AML-109 Preliminary Results of MT-401 in Post-Transplant Measurable Residual Disease Positive (MRD+) Acute Myeloid Leukemia (AML) Patients

Shukaib Arslan, Jingmei Hsu, Betul Oran, Alejandro Sica, Hongtao Liu, Margarida Silverman, Nelli Bejanyan, Antonio DiStasi, Robin McCallum, Silvia Quintero, Gerald Garrett, Karrie Wang, Eric Smith, Tsvetelina Hoang, Tara Shahim, Jeannette Crisostomo, Anna Wilga-Savitski, Jennifer Pickering, Laura Angelo, Anastasiya SmithJuan Vera, Mythili Koneru

Research output: Contribution to journalArticlepeer-review


Context: Measurable residual disease (MRD) testing has become more prevalent in AML. MRD positivity is associated with increased relapse risk and shorter survival in AML and, currently, there are no approved therapies for these patients. Objective: To determine whether MRD+ patients post-allogeneic transplant can be treated safely and effectively with multi-tumor-associated antigen (mTAA)-specific T cells (MT-401/zedenoleucel) Design: A multicenter Phase 2 study (ARTEMIS) evaluating the safety and efficacy of MT-401 in patients with AML post-transplant is ongoing and includes patients with MRD+ disease. Patients: Three MRD+ AML patients were enrolled and treated in the ARTEMIS study. MRD testing was done by flow cytometry or molecular testing (e.g., RT-PCR). Interventions: Patients received up to 3 consecutive infusions of MT-401 as a monotherapy (50-200×106 cells every 2 weeks) at weeks 0, 2, and 4 during the Intervention Period, and entered Follow-up starting at Week 8 for up to 5 years. Main Outcome Measures: The primary endpoint includes various safety measurements and incidence of dose-limiting toxicities (DLTs). The secondary endpoint was efficacy evaluations using ELN recommendations for standard AML response criteria. Results: No DLTs were observed. The MRD+ patient had a variety of genetic mutations/abnormalities. One patient with NPM1 mutation converted from MRD+ to MRD- at week 8 evaluation. Another patient with RUNX1 genetic abnormality showed a decrease in MRD by PCR from a starting baseline of 0.8093% to resolution via peripheral blood at approximately 32 weeks post-treatment with MT-401. T cell receptor (TCR) analysis identified 3,117 antigen-specific clones (881 Survivin, 783 NY-ESO-1, 750 PRAME, 709 WT1). Immune monitoring of this patient showed T cell specificity not only for the targeted antigens but also for non-targeted antigens over time, thereby demonstrating epitope spreading. Interestingly, the tumor antigen composition by RNASeq identified an antigen expression profile that changes over time and inversely correlates with the presence of antigen-specific T cells, demonstrating the interplay of tumor cell immunogenicity and antigen-specific T cells. Conclusions: The lead-in portion of the ARTEMIS results showed that administration of MT-401 converted MRD+ patients to MRD-indicating that early intervention with MT-401 administration at MRD+ stage in post-transplant AML can be beneficial.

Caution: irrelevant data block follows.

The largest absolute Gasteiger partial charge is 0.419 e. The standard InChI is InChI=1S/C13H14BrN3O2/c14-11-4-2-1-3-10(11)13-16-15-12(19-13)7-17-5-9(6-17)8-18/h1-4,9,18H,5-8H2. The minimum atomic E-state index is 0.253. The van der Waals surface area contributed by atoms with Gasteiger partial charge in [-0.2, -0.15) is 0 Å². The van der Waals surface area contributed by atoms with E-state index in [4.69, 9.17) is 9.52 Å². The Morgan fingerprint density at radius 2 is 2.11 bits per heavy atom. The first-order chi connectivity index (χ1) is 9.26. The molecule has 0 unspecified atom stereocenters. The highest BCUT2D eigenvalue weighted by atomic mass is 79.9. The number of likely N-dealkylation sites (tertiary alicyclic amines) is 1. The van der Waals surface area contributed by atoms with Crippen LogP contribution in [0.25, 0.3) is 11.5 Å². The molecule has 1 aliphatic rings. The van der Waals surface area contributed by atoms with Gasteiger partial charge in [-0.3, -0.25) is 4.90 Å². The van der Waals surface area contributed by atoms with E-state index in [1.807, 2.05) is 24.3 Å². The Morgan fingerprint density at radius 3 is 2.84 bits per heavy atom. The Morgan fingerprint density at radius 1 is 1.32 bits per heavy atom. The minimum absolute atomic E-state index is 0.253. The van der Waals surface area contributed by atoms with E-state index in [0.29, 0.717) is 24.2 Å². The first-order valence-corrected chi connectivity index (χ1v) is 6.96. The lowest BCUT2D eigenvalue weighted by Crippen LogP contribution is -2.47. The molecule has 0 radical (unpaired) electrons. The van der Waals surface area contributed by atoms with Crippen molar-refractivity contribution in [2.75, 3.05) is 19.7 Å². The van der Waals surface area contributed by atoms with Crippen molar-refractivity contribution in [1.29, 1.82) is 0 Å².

Original languageEnglish (US)
Pages (from-to)S213-S214
JournalClinical Lymphoma, Myeloma and Leukemia
StatePublished - Oct 2022


  • acute myeloid leukemia
  • AML
  • measurable residual disease
  • MRD
  • mTAA-specific T cells
  • multi-tumor-associated antigen-specific T cells
  • Phase II

ASJC Scopus subject areas

  • Hematology
  • Oncology
  • Cancer Research


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